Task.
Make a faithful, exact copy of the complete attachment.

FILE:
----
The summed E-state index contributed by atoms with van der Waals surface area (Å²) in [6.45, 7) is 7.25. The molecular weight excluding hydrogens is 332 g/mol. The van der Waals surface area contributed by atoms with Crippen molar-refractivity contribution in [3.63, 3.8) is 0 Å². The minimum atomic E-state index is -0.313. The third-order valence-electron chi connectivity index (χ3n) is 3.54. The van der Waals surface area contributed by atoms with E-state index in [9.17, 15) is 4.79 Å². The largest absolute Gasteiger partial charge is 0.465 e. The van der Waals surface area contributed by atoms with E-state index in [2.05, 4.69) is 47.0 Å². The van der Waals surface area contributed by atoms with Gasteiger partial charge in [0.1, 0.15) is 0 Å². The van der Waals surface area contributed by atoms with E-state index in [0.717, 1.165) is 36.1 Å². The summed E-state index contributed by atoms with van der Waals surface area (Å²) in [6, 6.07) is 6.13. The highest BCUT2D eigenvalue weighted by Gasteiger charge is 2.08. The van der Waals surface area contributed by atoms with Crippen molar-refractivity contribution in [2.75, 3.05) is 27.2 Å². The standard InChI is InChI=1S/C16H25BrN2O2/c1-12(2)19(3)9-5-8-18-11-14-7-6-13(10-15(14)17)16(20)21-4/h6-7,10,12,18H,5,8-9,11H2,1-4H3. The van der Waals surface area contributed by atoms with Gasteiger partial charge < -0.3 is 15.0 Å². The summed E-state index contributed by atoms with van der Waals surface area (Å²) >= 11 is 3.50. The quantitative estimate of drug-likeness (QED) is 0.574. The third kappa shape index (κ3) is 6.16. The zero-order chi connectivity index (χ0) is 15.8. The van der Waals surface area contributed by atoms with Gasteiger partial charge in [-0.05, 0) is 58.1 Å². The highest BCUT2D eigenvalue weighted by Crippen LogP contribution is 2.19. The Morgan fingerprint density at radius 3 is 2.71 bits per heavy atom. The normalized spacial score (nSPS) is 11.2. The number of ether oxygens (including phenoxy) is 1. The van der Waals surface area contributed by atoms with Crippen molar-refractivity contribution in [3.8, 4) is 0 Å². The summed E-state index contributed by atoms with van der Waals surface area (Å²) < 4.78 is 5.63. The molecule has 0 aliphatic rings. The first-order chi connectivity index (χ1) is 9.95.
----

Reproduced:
The summed E-state index contributed by atoms with van der Waals surface area (Å²) in [6.45, 7) is 7.25. The molecular weight excluding hydrogens is 332 g/mol. The van der Waals surface area contributed by atoms with Crippen molar-refractivity contribution in [3.63, 3.8) is 0 Å². The minimum atomic E-state index is -0.313. The third-order valence-electron chi connectivity index (χ3n) is 3.54. The van der Waals surface area contributed by atoms with E-state index in [9.17, 15) is 4.79 Å². The largest absolute Gasteiger partial charge is 0.465 e. The van der Waals surface area contributed by atoms with E-state index in [2.05, 4.69) is 47.0 Å². The van der Waals surface area contributed by atoms with Gasteiger partial charge in [0.1, 0.15) is 0 Å². The van der Waals surface area contributed by atoms with E-state index in [0.717, 1.165) is 36.1 Å². The summed E-state index contributed by atoms with van der Waals surface area (Å²) in [6, 6.07) is 6.13. The highest BCUT2D eigenvalue weighted by Gasteiger charge is 2.08. The van der Waals surface area contributed by atoms with Crippen molar-refractivity contribution in [2.75, 3.05) is 27.2 Å². The standard InChI is InChI=1S/C16H25BrN2O2/c1-12(2)19(3)9-5-8-18-11-14-7-6-13(10-15(14)17)16(20)21-4/h6-7,10,12,18H,5,8-9,11H2,1-4H3. The van der Waals surface area contributed by atoms with Gasteiger partial charge < -0.3 is 15.0 Å². The summed E-state index contributed by atoms with van der Waals surface area (Å²) >= 11 is 3.50. The quantitative estimate of drug-likeness (QED) is 0.574. The third kappa shape index (κ3) is 6.16. The zero-order chi connectivity index (χ0) is 15.8. The van der Waals surface area contributed by atoms with Gasteiger partial charge in [-0.05, 0) is 58.1 Å². The highest BCUT2D eigenvalue weighted by Crippen LogP contribution is 2.19. The Morgan fingerprint density at radius 3 is 2.71 bits per heavy atom. The normalized spacial score (nSPS) is 11.2. The number of ether oxygens (including phenoxy) is 1. The van der Waals surface area contributed by atoms with Crippen molar-refractivity contribution in [3.8, 4) is 0 Å². The summed E-state index contributed by atoms with van der Waals surface area (Å²) < 4.78 is 5.63. The molecule has 0 aliphatic rings. The first-order chi connectivity index (χ1) is 9.95.